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JavaScript Function Invocation


The code inside a JavaScript function will execute when "something" invokes it.


Invoking a JavaScript Function

The code inside a function is not executed when the function is defined.

The code inside a function is executed when the function is invoked.

It is common to use the term "call a function" instead of "invoke a function".

It is also common to say "call upon a function", "start a function", or "execute a function".

In this tutorial, we will use invoke, because a JavaScript function can be invoked without being called.


Invoking a Function as a Function

Example

function myFunction(a, b) {
  return a * b;
}
myFunction(10, 2);           // Will return 20
Try it Yourself »

The function above does not belong to any object. But in JavaScript there is always a default global object.

In HTML the default global object is the HTML page itself, so the function above "belongs" to the HTML page.

In a browser the page object is the browser window. The function above automatically becomes a window function.

myFunction() and window.myFunction() is the same function:

Example

function myFunction(a, b) {
  return a * b;
}
window.myFunction(10, 2);    // Will also return 20
Try it Yourself »

This is a common way to invoke a JavaScript function, but not a very good practice.
Global variables, methods, or functions can easily create name conflicts and bugs in the global object.



The this Keyword

In JavaScript, the thing called this, is the object that "owns" the current code.

The value of this, when used in a function, is the object that "owns" the function.

Note that this is not a variable. It is a keyword. You cannot change the value of this.

Tip: Read more about the this keyword at JS this Keyword.


The Global Object

When a function is called without an owner object, the value of this becomes the global object.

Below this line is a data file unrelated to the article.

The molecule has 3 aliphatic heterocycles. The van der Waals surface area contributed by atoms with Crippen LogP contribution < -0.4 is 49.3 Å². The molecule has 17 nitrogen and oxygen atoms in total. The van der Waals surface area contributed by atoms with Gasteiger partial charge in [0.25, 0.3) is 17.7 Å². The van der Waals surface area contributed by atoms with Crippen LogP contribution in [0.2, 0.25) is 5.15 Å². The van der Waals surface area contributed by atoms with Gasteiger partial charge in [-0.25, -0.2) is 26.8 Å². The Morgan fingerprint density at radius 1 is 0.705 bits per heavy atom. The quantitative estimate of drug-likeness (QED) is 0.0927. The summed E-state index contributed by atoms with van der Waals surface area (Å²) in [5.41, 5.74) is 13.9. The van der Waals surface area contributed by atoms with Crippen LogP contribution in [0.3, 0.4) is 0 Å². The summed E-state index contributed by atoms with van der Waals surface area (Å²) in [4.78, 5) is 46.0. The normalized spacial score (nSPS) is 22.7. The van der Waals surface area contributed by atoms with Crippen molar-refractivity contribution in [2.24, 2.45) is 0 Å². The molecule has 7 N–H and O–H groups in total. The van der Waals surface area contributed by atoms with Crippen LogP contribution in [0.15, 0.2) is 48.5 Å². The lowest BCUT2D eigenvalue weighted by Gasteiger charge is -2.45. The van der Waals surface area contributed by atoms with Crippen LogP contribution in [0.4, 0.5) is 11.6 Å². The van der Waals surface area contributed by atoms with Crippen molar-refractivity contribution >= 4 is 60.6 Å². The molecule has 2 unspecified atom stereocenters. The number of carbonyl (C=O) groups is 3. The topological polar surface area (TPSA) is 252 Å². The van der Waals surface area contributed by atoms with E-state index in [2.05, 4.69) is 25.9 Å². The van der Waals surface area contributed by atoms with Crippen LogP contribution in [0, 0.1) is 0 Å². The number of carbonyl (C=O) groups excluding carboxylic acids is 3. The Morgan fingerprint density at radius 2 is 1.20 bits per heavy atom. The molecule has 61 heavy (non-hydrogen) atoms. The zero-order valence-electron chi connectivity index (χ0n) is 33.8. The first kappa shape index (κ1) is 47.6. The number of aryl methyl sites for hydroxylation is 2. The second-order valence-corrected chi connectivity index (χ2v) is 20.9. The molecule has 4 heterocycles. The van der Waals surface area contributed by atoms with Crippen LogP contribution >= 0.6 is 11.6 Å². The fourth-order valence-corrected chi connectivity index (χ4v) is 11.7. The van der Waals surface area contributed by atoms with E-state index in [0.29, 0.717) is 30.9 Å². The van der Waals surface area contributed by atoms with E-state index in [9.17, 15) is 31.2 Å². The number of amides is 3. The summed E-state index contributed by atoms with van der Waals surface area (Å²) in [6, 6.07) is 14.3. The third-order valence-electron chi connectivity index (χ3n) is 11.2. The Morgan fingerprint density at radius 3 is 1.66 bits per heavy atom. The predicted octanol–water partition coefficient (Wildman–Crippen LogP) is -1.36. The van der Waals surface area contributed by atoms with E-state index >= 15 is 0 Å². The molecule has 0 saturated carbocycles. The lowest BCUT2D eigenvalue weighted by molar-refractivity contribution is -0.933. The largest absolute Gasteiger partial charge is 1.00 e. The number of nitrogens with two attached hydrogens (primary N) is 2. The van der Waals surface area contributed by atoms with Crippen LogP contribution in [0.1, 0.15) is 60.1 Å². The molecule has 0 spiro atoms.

In a web browser the global object is the browser window.

This example returns the window object as the value of this:

Example

let x = myFunction();            // x will be the window object

function myFunction() {
  return this;
}
Try it Yourself »

Invoking a function as a global function, causes the value of this to be the global object.
Using the window object as a variable can easily crash your program.


Invoking a Function as a Method

In JavaScript you can define functions as object methods.

The following example creates an object (myObject), with two properties (firstName and lastName), and a method (fullName):

Example

const myObject = {
  firstName:"John",
  lastName: "Doe",
  fullName: function () {
    return this.firstName + " " + this.lastName;
  }
}
myObject.fullName();         // Will return "John Doe"
Try it Yourself »

The fullName method is a function. The function belongs to the object. myObject is the owner of the function.

The thing called this, is the object that "owns" the JavaScript code. In this case the value of this is myObject.

Test it! Change the fullName method to return the value of this:

Example

const myObject = {
  firstName:"John",
  lastName: "Doe",
  fullName: function () {
    return this;
  }
}

// This will return [object Object] (the owner object)
myObject.fullName();
Try it Yourself »

Invoking a function as an object method, causes the value of this to be the object itself.


Invoking a Function with a Function Constructor

If a function invocation is preceded with the new keyword, it is a constructor invocation.

It looks like you create a new function, but since JavaScript functions are objects you actually create a new object:

Example

// This is a function constructor:
function myFunction(arg1, arg2) {
  this.firstName = arg1;
  this.lastName  = arg2;
}

// This creates a new object
const myObj = new myFunction("John", "Doe");

// This will return "John"
myObj.firstName;
Try it Yourself »

A constructor invocation creates a new object. The new object inherits the properties and methods from its constructor.

The this keyword in the constructor does not have a value.
The value of this will be the new object created when the function is invoked.